Sunday, November 29, 2009
Layers Of Experience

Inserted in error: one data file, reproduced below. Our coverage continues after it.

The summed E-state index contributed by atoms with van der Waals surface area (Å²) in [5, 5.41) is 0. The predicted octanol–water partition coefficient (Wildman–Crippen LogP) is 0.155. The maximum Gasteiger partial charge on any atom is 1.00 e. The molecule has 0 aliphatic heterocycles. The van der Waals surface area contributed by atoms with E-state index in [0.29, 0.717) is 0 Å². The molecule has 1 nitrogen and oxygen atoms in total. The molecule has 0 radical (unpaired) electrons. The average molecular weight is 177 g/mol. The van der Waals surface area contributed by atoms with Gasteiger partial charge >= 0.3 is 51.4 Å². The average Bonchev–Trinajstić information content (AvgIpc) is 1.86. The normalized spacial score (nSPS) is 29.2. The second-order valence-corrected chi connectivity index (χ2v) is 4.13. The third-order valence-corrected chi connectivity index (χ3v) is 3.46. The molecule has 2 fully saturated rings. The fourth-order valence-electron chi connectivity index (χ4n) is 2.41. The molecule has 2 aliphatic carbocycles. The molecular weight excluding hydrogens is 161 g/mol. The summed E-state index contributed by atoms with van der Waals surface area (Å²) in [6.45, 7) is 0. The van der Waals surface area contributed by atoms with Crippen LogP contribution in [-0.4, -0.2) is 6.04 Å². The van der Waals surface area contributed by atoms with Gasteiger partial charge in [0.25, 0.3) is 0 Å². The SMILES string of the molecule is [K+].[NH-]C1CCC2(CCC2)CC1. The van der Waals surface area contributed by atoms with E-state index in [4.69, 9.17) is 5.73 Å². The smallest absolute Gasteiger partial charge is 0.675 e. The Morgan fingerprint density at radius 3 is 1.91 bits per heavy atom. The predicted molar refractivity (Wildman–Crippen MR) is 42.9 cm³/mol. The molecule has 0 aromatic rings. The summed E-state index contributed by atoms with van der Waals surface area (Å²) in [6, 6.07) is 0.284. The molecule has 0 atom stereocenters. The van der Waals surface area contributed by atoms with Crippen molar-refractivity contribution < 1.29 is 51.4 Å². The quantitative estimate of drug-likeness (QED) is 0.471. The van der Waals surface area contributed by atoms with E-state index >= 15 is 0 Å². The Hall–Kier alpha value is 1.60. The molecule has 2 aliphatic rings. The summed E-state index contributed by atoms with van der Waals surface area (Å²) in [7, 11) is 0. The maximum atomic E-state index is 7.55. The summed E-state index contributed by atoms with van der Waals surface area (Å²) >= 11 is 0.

I lay each stencil on a thick cotton mattboard and measure the distance between the edges of each. The board is larger than necessary to allow for a generous border as well as a few extra centimetres to be trimmed in the unlikely event that the edges are crumpled during consignment. I'm particular about my work being received by my collectors in perfect condition.I paint the image through the stencil. I let it dry for 24 hours. Each stencil is painted three times, with 24 hours between coats. When the third layer is touch-dry, I peel away the stencil from the cotton mattboard – very slowly. Using my fingers, tweezers and a fine blade, I remove it piece by piece. I ruin the first two attempts: I'm impatient and pull the stencil away carelessly. The surface of the multi-ply mattboard lifts and tears; the brittle enamel paint peels off with the stencil. On the third, I smudge a crisply painted edge and leave a fingerprint in the middle of a face. Mistakes like these can't be corrected. The materials ruined are expensive and a lot of valuable time is wasted. I force myself to work at a snail's pace.It's not until the final piece of stencil has been removed that I can see if the image is any good. Like most things, if I narrow my focus not on the end result but each step of the process, it always turns out better than I dare hope.